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Ballet Austin travels to Holocaust Museum Houston, set to translate the emotional experience from story to stage

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Photo by Amitava Sarkar
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In 2005, Light was part of a city-wide project consisting of dance, art, lectures and educational events, culminating in Mills' ballet and a lecture by the legendary Elie Wiesel. As a cultural community effort involving a major ballet company, nothing rivals the depth and reach of this project. It has set the standard for how a ballet company can engage with its citizens and its leaders. Photo by Amitava Sarkar
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Photo by Amitava Sarkar
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Photo by Amitava Sarkar
Austin Photo Set: News_Nancy Wozny_Ballet Austin to Houston_Dec 2011_hmh1
 Ballet Austin Company Dancers touring the Holocaust Museum Houston. Photo by Kelly Webeck
Austin Photo Set: News_Nancy Wozny_Ballet Austin to Houston_Dec 2011_hmh
These are Ballet Austin Company Dancers touring the Holocaust Museum Houston. Photo by Kelly Webeck
Austin Photo Set: News_Nancy Wozny_Ballet Austin to Houston_Dec 2011_1
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Austin Photo Set: News_Nancy Wozny_Ballet Austin to Houston_Dec 2011_stephen mills
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Austin Photo Set: News_Nancy Wozny_Ballet Austin to Houston_Dec 2011_hmh

"Does anyone know what bearing witness means?" asked the Holocaust Museum Houston docent to the crowd of Ballet Austin dancers and staff. "It means being awake to something," offered Michelle Thompson, one of seven veterans of Stephen Mills' epic ballet, Light/The Holocuast & Humanity Project, slated for a March 23 - 25, 2012 performance at the Long Center.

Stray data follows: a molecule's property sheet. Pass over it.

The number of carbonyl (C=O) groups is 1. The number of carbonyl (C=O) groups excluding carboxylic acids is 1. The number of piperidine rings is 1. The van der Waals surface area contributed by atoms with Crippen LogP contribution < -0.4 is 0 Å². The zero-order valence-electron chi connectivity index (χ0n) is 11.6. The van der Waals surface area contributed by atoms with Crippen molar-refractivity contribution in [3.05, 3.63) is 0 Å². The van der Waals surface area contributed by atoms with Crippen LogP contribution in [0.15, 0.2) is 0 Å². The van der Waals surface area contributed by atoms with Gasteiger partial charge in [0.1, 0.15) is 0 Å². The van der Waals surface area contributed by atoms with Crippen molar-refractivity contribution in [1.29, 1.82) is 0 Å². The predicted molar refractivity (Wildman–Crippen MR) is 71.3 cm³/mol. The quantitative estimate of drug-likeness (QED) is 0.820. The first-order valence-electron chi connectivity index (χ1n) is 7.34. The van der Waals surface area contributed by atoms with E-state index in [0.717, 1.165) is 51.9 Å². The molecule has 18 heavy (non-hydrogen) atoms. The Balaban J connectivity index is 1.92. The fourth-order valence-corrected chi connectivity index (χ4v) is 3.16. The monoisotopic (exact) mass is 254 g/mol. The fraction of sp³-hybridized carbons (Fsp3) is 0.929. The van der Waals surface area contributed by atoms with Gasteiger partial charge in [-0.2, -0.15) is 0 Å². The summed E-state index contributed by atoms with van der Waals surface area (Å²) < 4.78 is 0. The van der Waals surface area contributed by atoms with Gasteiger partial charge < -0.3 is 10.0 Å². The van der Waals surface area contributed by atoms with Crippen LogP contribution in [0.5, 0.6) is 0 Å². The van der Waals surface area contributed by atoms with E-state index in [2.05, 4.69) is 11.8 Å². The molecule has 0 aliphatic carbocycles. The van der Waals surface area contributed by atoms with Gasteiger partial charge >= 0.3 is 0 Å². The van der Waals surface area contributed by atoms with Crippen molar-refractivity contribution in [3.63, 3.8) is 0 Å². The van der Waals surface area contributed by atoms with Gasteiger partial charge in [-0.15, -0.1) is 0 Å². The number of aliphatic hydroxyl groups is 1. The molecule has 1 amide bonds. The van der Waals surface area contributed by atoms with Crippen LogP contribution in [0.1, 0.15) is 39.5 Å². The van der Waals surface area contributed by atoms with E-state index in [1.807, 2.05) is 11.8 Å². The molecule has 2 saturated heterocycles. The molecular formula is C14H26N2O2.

To re-enter the world of Light, Mills recently took his flock on a field trip to the Holocaust Museum for a day of learning, reflection and time with survivors. Ordinarily, remounting a ballet is more about looking at DVDs and getting back into the studio. For Light, Mills had other plans. "You have to know the story to dance this piece," he says. "Most of the dancers are new to the ballet." 

A little background: In 2005, Light was part of a city-wide project consisting of dance, art, lectures and educational events, culminating in Mills' ballet and a lecture by the legendary Elie Wiesel. As a cultural community effort involving a major ballet company, nothing rivals the depth and reach of this project. It has set the standard for how a ballet company can engage with its citizens and its leaders. Rick Perry and Ann Richards even chaired the event. "I bet it was the only time their names ever appeared together," quipped Mills.

The artistic director didn't just go into the studio to create a ballet about the Holocaust, he steeped himself in history and traveled to seven camps in Europe, including Treblinka, Auschwitz and Birkenau. A Warren Family Fellowship allowed him to immerse himself in the Museum's archives and spend time with survivor Naomi Warren, the woman whose story was the inspiration for the ballet.